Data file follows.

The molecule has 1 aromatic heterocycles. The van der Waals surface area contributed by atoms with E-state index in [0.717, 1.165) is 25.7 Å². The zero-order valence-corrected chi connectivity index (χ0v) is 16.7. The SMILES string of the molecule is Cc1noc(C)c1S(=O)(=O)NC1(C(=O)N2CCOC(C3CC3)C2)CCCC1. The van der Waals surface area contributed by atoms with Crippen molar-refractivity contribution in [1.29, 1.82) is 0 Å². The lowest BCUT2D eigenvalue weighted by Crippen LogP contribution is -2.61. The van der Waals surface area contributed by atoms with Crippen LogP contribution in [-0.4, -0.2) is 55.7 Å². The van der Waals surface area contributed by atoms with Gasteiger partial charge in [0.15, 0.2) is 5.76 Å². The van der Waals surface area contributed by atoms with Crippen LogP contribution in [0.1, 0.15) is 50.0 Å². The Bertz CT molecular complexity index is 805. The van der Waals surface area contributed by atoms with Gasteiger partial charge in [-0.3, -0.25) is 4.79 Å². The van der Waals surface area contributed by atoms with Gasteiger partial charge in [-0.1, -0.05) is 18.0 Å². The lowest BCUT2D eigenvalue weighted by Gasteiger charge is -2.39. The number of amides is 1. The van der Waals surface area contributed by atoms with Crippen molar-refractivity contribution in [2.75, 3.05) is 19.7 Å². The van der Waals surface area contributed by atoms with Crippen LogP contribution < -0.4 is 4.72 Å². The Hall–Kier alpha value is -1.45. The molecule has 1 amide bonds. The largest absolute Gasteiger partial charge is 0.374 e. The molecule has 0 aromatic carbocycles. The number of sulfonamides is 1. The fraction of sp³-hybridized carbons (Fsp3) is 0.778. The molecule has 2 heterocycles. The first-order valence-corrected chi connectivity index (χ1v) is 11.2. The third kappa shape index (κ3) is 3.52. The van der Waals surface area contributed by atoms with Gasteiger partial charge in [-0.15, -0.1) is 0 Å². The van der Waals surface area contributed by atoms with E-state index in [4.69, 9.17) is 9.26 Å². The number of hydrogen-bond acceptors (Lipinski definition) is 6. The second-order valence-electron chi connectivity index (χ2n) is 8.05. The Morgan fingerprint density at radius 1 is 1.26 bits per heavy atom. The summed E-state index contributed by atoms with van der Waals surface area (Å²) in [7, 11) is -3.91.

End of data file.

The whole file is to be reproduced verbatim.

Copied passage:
The molecule has 1 aromatic heterocycles. The van der Waals surface area contributed by atoms with E-state index in [0.717, 1.165) is 25.7 Å². The zero-order valence-corrected chi connectivity index (χ0v) is 16.7. The SMILES string of the molecule is Cc1noc(C)c1S(=O)(=O)NC1(C(=O)N2CCOC(C3CC3)C2)CCCC1. The van der Waals surface area contributed by atoms with Crippen molar-refractivity contribution in [1.29, 1.82) is 0 Å². The lowest BCUT2D eigenvalue weighted by Crippen LogP contribution is -2.61. The van der Waals surface area contributed by atoms with Crippen LogP contribution in [-0.4, -0.2) is 55.7 Å². The van der Waals surface area contributed by atoms with Gasteiger partial charge in [0.15, 0.2) is 5.76 Å². The van der Waals surface area contributed by atoms with Crippen LogP contribution in [0.1, 0.15) is 50.0 Å². The Bertz CT molecular complexity index is 805. The van der Waals surface area contributed by atoms with Gasteiger partial charge in [-0.3, -0.25) is 4.79 Å². The van der Waals surface area contributed by atoms with Gasteiger partial charge in [-0.1, -0.05) is 18.0 Å². The lowest BCUT2D eigenvalue weighted by Gasteiger charge is -2.39. The number of amides is 1. The van der Waals surface area contributed by atoms with Crippen molar-refractivity contribution in [2.75, 3.05) is 19.7 Å². The van der Waals surface area contributed by atoms with Crippen LogP contribution < -0.4 is 4.72 Å². The Hall–Kier alpha value is -1.45. The molecule has 1 amide bonds. The largest absolute Gasteiger partial charge is 0.374 e. The molecule has 0 aromatic carbocycles. The number of sulfonamides is 1. The fraction of sp³-hybridized carbons (Fsp3) is 0.778. The molecule has 2 heterocycles. The first-order valence-corrected chi connectivity index (χ1v) is 11.2. The third kappa shape index (κ3) is 3.52. The van der Waals surface area contributed by atoms with Gasteiger partial charge in [-0.15, -0.1) is 0 Å². The van der Waals surface area contributed by atoms with E-state index in [4.69, 9.17) is 9.26 Å². The number of hydrogen-bond acceptors (Lipinski definition) is 6. The second-order valence-electron chi connectivity index (χ2n) is 8.05. The Morgan fingerprint density at radius 1 is 1.26 bits per heavy atom. The summed E-state index contributed by atoms with van der Waals surface area (Å²) in [7, 11) is -3.91.